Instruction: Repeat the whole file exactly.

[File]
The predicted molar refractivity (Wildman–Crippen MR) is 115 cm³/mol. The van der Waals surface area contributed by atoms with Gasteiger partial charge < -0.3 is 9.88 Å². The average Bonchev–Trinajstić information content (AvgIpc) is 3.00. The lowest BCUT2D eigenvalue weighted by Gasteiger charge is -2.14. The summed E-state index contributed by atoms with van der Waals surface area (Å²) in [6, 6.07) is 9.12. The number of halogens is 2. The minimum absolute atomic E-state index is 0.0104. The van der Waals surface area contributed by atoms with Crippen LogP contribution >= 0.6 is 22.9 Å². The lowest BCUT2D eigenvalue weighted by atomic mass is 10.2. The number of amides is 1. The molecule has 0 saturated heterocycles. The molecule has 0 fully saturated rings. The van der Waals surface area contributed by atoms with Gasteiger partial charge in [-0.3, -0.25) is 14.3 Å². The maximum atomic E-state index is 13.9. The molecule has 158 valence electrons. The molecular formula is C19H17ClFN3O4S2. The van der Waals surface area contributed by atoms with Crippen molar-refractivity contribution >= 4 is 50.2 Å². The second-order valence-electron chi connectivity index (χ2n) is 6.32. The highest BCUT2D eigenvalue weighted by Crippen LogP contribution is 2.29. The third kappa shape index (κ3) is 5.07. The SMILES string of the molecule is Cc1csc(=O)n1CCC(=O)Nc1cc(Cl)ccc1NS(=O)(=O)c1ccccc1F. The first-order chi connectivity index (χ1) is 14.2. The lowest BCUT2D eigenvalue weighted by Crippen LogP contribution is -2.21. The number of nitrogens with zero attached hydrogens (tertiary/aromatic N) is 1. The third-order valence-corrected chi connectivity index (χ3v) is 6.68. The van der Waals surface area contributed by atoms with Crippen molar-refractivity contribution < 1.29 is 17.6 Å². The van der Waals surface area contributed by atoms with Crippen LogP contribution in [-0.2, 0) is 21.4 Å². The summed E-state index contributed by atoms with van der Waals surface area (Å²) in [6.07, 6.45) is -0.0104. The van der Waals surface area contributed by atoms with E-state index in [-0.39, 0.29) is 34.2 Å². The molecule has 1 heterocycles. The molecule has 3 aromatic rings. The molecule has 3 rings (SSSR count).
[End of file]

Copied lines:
The predicted molar refractivity (Wildman–Crippen MR) is 115 cm³/mol. The van der Waals surface area contributed by atoms with Gasteiger partial charge < -0.3 is 9.88 Å². The average Bonchev–Trinajstić information content (AvgIpc) is 3.00. The lowest BCUT2D eigenvalue weighted by Gasteiger charge is -2.14. The summed E-state index contributed by atoms with van der Waals surface area (Å²) in [6, 6.07) is 9.12. The number of halogens is 2. The minimum absolute atomic E-state index is 0.0104. The van der Waals surface area contributed by atoms with Crippen LogP contribution >= 0.6 is 22.9 Å². The lowest BCUT2D eigenvalue weighted by atomic mass is 10.2. The number of amides is 1. The molecule has 0 saturated heterocycles. The molecule has 0 fully saturated rings. The van der Waals surface area contributed by atoms with Gasteiger partial charge in [-0.3, -0.25) is 14.3 Å². The maximum atomic E-state index is 13.9. The molecule has 158 valence electrons. The molecular formula is C19H17ClFN3O4S2. The van der Waals surface area contributed by atoms with Crippen molar-refractivity contribution >= 4 is 50.2 Å². The second-order valence-electron chi connectivity index (χ2n) is 6.32. The highest BCUT2D eigenvalue weighted by Crippen LogP contribution is 2.29. The third kappa shape index (κ3) is 5.07. The SMILES string of the molecule is Cc1csc(=O)n1CCC(=O)Nc1cc(Cl)ccc1NS(=O)(=O)c1ccccc1F. The first-order chi connectivity index (χ1) is 14.2. The lowest BCUT2D eigenvalue weighted by Crippen LogP contribution is -2.21. The number of nitrogens with zero attached hydrogens (tertiary/aromatic N) is 1. The third-order valence-corrected chi connectivity index (χ3v) is 6.68. The van der Waals surface area contributed by atoms with Crippen molar-refractivity contribution < 1.29 is 17.6 Å². The van der Waals surface area contributed by atoms with Crippen LogP contribution in [-0.2, 0) is 21.4 Å². The summed E-state index contributed by atoms with van der Waals surface area (Å²) in [6.07, 6.45) is -0.0104. The van der Waals surface area contributed by atoms with E-state index in [-0.39, 0.29) is 34.2 Å². The molecule has 1 heterocycles. The molecule has 3 aromatic rings. The molecule has 3 rings (SSSR count).